17/02/19 Heading off from windy Stanley on the north-west coast, we continued west to the end of the Bass Highway near the tiny township of Marrawah (the last fuel stop for quite a while), then turned south on the Arthur River Road and began making our way down the Tasmanian west coast. We set up for a night in the Manuka Campground on the outskirts of the small coastal village of Arthur River, Tassie’s westernmost settlement.
Unhitching the van, we backtracked a little way north to see the Aboriginal shell middens at West Point, renowned as one of the largest aboriginal occupation sites and one of the richest known shell middens in Australia. We also drove in to Bluff Hill Point, Tasmania’s most western spot if you discount the offshore islands. There was little there aside from an unmanned lighthouse and lovely low dense shrubby coastal scrub, but it got a tick on Pete’s Extreme Points of Mainland Australia (PEPOMA) List (revised version, now incorporating the diminutive heart-shaped smidgen of land down at the bottom of the Main Bit).
Returning back to Arthur River village, we crossed the long single-lane wooden bridge spanning the Arthur River to check out the Edge of the World plaque on the rugged coastline at Gardiner Point on the southern side of the river mouth. At this spot, the tannin-coloured waters of the wild Arthur River pour out from the Tasmanian wilderness to meet head-on the raging forces of both the Great Southern Ocean and Roaring Forties winds. The rugged coastal landscapes here were truly spectacular. Bleached trunks and limbs of enormous tree carried down from the Tarkine wilderness were stacked along the shoreline from the river mouth, having been expelled into the ocean and washed up on the rocks in untidy piles.
Back at camp, I was doing something outside when this bloke walking by asked “What does it weigh?” I didn’t quite catch what he said and asked “Sorry?” “How much does this thing weigh?” he repeated, waving a finger towards the Kruiser. When I told him the weights, he pondered for a moment and replied “So, that’s pretty much the same as a caravan then.” “Yep…pretty much…I guess” was all I could manage in response, as he continued on his walk. He left me standing there scratching, wondering just what he thought it was if not a caravan.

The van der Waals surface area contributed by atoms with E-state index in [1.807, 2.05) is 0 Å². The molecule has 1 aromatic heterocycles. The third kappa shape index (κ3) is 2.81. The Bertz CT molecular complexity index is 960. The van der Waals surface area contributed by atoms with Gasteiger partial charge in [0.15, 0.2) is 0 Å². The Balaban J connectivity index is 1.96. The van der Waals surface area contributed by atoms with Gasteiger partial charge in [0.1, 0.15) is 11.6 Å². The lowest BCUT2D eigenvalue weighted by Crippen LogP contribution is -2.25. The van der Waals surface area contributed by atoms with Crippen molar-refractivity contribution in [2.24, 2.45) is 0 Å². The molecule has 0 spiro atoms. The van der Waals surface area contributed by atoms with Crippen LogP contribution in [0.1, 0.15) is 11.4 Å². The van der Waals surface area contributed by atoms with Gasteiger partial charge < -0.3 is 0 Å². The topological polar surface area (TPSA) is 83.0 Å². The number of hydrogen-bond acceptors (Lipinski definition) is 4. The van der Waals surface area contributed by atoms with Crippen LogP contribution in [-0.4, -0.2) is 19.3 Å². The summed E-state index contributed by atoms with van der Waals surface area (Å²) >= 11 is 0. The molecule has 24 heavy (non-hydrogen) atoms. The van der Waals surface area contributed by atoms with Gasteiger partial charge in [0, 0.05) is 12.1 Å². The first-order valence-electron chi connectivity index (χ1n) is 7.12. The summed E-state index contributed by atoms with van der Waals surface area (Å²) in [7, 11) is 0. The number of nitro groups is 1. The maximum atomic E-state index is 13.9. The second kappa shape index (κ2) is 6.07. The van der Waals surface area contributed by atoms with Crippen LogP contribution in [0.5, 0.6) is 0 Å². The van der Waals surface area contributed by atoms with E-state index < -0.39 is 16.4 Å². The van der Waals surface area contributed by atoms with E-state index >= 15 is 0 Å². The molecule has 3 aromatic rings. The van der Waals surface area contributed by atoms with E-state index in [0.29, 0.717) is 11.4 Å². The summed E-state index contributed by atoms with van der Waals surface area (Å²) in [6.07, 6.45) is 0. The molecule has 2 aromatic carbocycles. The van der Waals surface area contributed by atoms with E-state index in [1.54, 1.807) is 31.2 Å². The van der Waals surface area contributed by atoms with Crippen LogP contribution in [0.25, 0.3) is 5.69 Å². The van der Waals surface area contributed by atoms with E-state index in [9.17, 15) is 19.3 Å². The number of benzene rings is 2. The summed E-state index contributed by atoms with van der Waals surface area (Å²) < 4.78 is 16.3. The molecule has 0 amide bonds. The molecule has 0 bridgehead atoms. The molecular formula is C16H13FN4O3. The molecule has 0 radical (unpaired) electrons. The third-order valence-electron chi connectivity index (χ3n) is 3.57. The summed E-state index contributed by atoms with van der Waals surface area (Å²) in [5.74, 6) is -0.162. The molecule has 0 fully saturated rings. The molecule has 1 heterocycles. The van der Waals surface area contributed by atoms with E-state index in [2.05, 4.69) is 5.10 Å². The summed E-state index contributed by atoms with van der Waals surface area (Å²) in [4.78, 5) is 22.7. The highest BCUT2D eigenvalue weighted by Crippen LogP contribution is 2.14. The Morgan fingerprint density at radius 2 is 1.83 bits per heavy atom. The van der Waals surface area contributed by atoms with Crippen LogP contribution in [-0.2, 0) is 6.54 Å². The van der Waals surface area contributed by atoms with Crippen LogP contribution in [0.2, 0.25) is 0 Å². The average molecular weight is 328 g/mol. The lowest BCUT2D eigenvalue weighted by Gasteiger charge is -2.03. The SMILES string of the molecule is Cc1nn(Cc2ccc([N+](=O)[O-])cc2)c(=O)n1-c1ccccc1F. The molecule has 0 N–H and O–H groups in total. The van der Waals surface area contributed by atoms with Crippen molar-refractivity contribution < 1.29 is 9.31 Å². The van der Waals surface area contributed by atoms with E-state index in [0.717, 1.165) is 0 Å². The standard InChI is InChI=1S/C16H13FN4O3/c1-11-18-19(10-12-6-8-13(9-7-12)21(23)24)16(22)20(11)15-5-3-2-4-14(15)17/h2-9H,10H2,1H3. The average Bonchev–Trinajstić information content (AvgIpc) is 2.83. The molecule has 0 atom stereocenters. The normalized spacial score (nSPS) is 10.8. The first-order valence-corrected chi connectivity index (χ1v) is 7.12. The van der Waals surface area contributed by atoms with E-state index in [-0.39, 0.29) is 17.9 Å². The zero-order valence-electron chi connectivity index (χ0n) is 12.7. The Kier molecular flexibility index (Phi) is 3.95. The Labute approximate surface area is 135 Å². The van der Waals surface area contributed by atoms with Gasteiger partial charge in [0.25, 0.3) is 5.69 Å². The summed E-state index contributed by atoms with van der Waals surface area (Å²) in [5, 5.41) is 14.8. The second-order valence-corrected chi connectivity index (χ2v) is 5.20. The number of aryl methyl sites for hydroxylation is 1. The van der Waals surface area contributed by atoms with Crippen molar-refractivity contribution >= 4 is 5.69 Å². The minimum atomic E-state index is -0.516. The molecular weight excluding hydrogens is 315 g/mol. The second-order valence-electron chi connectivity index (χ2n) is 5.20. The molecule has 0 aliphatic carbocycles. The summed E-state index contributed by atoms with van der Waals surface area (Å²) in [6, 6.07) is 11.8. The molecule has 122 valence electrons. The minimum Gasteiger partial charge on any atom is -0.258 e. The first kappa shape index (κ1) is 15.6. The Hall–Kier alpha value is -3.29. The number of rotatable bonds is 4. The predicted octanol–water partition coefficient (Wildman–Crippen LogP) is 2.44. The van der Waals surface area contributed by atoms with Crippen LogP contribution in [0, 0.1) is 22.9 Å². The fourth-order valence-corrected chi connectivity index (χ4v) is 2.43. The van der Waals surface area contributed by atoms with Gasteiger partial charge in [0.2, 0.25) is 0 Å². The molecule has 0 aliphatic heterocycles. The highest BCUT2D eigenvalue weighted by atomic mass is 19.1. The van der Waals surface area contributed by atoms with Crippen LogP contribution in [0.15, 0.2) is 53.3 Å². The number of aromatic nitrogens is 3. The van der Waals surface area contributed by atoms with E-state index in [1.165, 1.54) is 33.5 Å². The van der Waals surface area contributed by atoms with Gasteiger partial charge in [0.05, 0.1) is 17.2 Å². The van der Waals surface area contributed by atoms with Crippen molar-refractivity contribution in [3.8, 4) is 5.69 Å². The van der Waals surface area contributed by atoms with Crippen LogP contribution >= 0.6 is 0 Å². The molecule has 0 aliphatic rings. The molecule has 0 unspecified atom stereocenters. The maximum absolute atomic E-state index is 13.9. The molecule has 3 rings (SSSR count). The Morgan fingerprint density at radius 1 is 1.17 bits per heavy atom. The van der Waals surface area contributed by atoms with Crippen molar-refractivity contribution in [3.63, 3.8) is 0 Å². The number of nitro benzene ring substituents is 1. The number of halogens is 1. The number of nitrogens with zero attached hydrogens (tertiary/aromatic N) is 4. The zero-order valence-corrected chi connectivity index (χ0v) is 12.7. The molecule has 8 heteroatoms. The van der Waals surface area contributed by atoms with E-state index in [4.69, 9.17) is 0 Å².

Next morning, we packed up and headed south to meet the unsealed Pieman Road that would take us down towards Corrina. As far as gravel roads go, it wasn’t too bad, damp from the regular showers and with many water-filled potholes that, if you couldn’t avoid them, sent sprays of dirty water up over the bonnet and windscreen. Both the car and front of the van were soon plastered with white mud – beauty cream for Land Rovers and Kimberleys. I was stoked to again be on a gravel backroad, driving through some lovely country. At most we managed only 60kph on the snaking track – not a problem, we had plenty of time and the leisurely pace afforded an opportunity to enjoy the scenery. Camp was in a small clearing in the low scrub just off the road where it crossed the Lindsay River, just us. It was a lovely spot with nice views of the fast-flowing tannin waters and birdlife for Di to pursue; only the occasional 4WD going past on the road to disturb the solitude.